Established in 1872, Yellowstone is the oldest national park in the United States, attracting millions of visitors every year. Its wide expanse of valleys, flowing rivers, observable wildlife, and plethora of geologic features like the iconic geyser Old Faithful make it a magical place to visit for people of all ages. So keep reading for eight things to know before visiting Yellowstone and start packing up your binoculars and sun hats.
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1. It has more than 10,000 hydrothermal features.
Most travelers to Yellowstone have heard of Old Faithful — the punctual geyser that typically erupts every 60 to 110 minutes — but the park is packed with over 10,000 hydrothermal features. In fact, it houses more than 500 geysers, which is the largest concentration of active geysers in the world and accounts for roughly half of the entire world’s total. Its array of hot springs, mudpots, steam vents, and travertine terraces make it a geologic wonder that mesmerizes visitors of all ages. Famous attractions include the rainbow-like Grand Prismatic Spring and Fountain Paint Pots — pastel-colored mud pools that resemble an artist’s palette.
2. Hot springs are the most common cause of injury.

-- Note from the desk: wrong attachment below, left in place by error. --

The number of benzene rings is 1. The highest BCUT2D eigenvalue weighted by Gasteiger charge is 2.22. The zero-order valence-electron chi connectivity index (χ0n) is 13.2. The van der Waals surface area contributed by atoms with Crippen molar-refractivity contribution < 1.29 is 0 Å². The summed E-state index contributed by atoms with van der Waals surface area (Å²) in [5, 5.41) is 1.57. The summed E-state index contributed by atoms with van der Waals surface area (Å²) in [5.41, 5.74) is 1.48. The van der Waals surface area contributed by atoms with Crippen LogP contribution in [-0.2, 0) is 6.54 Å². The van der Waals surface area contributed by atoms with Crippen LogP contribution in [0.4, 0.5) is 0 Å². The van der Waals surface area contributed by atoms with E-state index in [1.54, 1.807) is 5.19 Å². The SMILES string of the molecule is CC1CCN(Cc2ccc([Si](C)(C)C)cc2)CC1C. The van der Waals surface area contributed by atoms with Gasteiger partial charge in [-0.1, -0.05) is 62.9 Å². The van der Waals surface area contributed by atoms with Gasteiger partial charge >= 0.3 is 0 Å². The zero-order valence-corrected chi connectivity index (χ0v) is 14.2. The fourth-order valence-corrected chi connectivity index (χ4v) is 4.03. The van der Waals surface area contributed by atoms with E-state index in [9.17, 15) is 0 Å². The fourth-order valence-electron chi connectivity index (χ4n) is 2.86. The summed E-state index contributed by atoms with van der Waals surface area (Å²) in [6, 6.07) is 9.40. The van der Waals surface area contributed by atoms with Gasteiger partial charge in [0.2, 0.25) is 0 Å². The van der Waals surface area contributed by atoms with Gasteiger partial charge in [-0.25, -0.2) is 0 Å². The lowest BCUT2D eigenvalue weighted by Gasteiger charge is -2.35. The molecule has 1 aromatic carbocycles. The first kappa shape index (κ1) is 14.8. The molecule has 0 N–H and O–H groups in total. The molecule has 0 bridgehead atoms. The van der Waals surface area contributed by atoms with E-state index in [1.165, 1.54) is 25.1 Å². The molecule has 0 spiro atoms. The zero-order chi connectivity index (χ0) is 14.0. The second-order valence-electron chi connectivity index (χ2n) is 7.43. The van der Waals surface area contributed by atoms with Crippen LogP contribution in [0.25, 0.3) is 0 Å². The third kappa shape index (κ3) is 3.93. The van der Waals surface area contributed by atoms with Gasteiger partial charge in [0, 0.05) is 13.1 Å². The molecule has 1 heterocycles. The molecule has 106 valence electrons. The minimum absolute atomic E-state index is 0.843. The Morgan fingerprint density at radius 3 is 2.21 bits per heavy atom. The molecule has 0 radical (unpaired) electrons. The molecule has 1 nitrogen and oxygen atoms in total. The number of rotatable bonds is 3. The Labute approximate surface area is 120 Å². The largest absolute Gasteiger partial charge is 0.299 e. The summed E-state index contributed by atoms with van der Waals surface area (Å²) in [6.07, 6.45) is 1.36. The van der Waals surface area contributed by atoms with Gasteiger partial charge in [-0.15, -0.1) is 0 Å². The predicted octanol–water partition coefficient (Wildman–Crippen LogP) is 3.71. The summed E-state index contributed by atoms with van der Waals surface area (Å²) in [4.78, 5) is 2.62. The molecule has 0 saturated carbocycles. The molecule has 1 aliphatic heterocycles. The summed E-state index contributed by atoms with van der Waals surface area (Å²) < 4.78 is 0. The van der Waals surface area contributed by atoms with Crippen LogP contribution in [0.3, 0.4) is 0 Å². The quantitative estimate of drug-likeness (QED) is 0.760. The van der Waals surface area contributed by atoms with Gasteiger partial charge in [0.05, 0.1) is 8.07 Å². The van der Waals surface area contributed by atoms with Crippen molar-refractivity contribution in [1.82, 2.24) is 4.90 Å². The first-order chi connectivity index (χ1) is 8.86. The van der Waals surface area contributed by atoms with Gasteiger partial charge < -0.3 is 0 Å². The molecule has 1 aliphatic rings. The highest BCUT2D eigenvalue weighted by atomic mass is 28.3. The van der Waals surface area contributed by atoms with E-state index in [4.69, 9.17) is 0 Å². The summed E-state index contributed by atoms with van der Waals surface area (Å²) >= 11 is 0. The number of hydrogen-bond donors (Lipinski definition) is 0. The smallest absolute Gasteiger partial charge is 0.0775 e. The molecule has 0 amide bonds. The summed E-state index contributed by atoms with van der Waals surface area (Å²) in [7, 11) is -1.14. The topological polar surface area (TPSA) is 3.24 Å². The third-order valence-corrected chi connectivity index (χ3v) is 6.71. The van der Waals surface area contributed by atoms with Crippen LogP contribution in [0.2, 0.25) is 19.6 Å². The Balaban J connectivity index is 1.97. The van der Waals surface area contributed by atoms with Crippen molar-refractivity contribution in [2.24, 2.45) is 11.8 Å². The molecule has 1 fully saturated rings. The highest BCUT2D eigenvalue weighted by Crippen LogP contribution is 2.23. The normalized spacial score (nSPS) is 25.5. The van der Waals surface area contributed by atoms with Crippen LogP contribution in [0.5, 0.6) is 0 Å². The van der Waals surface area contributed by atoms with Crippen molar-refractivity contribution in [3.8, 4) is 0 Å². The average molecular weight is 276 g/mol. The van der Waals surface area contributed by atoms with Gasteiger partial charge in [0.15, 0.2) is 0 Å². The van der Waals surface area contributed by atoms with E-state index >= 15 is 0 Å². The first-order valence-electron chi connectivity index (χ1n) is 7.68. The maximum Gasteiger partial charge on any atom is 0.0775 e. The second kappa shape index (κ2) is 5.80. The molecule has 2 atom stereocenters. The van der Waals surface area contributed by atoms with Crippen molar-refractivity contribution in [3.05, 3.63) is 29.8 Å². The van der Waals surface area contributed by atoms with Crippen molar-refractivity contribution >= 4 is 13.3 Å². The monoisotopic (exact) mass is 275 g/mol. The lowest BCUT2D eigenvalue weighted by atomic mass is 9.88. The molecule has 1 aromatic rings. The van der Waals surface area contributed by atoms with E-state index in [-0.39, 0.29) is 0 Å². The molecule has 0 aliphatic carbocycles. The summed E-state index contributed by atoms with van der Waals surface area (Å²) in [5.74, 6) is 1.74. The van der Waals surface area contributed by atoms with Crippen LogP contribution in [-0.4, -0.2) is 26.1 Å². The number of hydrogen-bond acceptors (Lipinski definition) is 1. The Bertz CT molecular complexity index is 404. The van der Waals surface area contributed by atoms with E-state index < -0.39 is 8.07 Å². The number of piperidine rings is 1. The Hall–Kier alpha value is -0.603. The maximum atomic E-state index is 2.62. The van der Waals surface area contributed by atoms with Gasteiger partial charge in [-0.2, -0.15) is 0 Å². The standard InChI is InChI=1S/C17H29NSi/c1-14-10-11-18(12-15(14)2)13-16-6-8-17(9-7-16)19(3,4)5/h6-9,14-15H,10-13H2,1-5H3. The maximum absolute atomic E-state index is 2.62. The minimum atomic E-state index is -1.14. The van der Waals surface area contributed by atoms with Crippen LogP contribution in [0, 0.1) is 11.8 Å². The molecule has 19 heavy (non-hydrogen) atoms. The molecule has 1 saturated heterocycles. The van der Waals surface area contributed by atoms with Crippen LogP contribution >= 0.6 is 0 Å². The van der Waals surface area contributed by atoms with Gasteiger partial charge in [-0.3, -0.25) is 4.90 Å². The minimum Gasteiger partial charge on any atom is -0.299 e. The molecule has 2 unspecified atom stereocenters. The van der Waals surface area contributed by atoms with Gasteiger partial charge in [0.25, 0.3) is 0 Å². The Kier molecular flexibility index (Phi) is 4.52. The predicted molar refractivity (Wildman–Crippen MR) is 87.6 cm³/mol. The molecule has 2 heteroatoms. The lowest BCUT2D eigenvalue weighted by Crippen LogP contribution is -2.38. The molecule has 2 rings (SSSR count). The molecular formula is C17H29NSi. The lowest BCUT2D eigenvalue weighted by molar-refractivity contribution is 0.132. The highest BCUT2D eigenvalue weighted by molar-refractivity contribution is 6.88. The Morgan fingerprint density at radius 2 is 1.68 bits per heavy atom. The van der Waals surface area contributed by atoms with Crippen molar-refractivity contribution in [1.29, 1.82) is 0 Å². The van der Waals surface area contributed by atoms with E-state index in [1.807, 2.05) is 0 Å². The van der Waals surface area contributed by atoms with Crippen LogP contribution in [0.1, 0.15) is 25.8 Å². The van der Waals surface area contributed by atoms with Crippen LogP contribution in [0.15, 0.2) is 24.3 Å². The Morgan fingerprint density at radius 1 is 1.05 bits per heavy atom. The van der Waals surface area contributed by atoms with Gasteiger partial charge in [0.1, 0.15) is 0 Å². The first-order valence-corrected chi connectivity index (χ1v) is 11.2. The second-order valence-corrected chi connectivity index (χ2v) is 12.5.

Although the odd bear attack or bison goring makes a lot of headlines, it’s the park’s bounty of hot springs that causes the most injury. Hot springs are the most common hydrothermal feature at the park, and water temperatures can exceed 199 degrees Fahrenheit (94 degrees Celsius) in some. At times, the hot springs can shoot boiling water into the air, causing visitors injury if they’re in the wrong place at the wrong time. Plus, ill-advised travelers have left the boardwalks and slipped, or made the mistake of putting their limbs or bodies into the water and obtaining severe burns — some causing deaths. Moral of the story: Never leave the designated boardwalks and paths, and do not touch the hot springs. Visitors can soak in the Boiling River, where cold water from the Gardner River mixes with the hot spring water (only soaking in the river is allowed).
3. It can feel like a theme park in the summer.
Unsurprisingly, summers at Yellowstone see the most amount of travelers of any season. In 2016, Yellowstone saw around 4.25 million visitors, and nearly one million were in the month of July alone. And while Yellowstone is vast, some areas can feel a bit like a day at Disney World with the amount of tourists shuffling between top sights. Parking lots near attractions are packed early, and people have to wait their turn before getting a prime viewing spot. If visiting between June and September, particularly, expect to encounter far more selfie stick-yielding travelers than bison.
4. There are ways to escape the crowds.
Fortunately, most travelers stick to a few top sights — Old Faithful, Grand Prismatic Spring, Boiling River, and Lookout Point for the Grand Canyon of Yellowstone — so it’s possible to avoid the congested spots. Since most attractions can be driven up to, hiking to them can help you avoid a lot of travelers. For instance, take the Mystic Falls Hike or Uncle Tom’s Trail for a scenic, generally crowd-free hike.